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Pets in a Divorce: Property or Part of the Family?

Pets in a Divorce: Property or Part of the Family?

About 68% of U.S. households contain at least one furry, scaled, winged, or gilled member of the family. That’s almost 85 million homes with something in common – they “own” at least one pet. In California, pets with squabbling ‘parents’ were considered to be just another asset to split up along with the furniture and the 401(k)s. Since many people consider their pets to be part of the family, this was problematic. A recent California law appears to be changing the legal status of pets. In 2019, will pets be property or part of the family?

Pets and Divorce Pre-2019

Since California is a community property state, everything a couple has accumulated generally is split 50-50. However, there are some exceptions. Pets were an unusual “asset” that was difficult to divide between the divorcing parties. In addition, animals often received spotty care while the divorce was pending.

A new California law that goes into effect in 2019 addresses the problem of pets in a divorce.

Pets as Part of the Family?

As of January 1, 2019, Section 2605 will become part of the California Family Code. It reads, in part:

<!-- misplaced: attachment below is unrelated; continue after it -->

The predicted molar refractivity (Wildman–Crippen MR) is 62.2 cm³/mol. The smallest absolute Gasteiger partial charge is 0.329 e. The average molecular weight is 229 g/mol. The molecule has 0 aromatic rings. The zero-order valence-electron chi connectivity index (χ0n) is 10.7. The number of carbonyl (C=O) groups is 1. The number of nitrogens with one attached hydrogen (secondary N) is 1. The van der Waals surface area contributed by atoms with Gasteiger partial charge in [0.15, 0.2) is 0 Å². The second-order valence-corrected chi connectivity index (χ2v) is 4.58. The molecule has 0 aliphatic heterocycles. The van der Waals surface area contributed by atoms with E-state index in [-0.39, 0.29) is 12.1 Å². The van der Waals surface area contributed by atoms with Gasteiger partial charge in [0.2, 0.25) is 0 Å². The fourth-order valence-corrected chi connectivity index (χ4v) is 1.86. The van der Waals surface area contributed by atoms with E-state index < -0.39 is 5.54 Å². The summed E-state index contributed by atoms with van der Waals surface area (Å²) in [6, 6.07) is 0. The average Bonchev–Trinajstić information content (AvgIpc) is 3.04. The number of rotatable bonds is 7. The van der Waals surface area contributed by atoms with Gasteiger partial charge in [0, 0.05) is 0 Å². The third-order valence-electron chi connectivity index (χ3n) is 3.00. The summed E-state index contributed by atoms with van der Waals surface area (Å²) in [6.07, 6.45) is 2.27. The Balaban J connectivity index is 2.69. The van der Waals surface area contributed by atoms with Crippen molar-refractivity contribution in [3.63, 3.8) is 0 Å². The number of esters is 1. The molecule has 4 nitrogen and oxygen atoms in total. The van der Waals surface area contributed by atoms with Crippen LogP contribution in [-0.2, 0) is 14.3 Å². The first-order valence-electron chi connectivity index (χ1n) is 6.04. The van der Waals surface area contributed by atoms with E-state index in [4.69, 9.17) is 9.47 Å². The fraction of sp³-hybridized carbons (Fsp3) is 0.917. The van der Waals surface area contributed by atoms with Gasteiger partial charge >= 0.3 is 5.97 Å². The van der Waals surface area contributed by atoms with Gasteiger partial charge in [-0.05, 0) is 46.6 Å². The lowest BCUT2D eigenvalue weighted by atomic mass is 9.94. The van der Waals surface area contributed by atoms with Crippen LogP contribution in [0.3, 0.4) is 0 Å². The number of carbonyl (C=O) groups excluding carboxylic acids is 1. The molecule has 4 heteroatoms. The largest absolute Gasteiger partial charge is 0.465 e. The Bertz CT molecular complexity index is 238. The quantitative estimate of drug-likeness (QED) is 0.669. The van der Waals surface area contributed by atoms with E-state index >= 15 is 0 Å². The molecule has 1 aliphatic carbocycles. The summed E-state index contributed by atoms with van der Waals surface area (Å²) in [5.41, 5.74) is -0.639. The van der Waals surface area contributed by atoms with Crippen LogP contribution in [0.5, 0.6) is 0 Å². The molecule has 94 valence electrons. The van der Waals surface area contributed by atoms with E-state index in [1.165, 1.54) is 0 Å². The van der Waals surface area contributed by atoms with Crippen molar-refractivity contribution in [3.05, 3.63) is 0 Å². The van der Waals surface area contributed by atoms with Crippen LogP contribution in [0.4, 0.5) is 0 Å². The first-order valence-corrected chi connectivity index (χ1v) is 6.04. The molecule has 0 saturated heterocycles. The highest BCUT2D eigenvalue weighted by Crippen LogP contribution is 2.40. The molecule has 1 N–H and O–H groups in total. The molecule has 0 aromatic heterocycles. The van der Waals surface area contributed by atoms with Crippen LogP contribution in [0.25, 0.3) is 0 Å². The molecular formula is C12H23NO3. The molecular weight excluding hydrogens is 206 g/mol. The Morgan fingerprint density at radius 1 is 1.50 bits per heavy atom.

“…the court, at the request of a party to proceedings for dissolution of marriage or for legal separation of the parties, may assign sole or joint ownership of a pet animal taking into consideration the care of the pet animal.”

The law also states the court may enter a temporary order requiring one party to care for the animal until the divorce is final.

So, what does this mean to a couple who both deeply care for their pet iguana?

Judges now may treat pets differently than other community property. Instead of just assigning a value and dividing it like many other community assets, the court may take other factors into consideration before assigning joint or sole custody. For example, judges may consider which party has the best relationship with the pet and who provides the majority of the pet’s care.

Talk to an Attorney About Your Rights – and Theirs.

Although this law may lead to a better life for pets, it also add another layer of stress to the divorcing couple. Fighting over Fido may prolong the process. However, we’re here to help. Please call us at (415) 293-8314 to schedule a confidential appointment with one of our attorneys.

Ms. Burger is a California Certified Family Law Specialist and founder of the Law Offices of Judy L. Burger. We assist clients in California’s Northern to Central Coast, including San Francisco, Beverly Hills, Gold River, Santa Barbara, Ventura/Oxnard, and surrounding communities.

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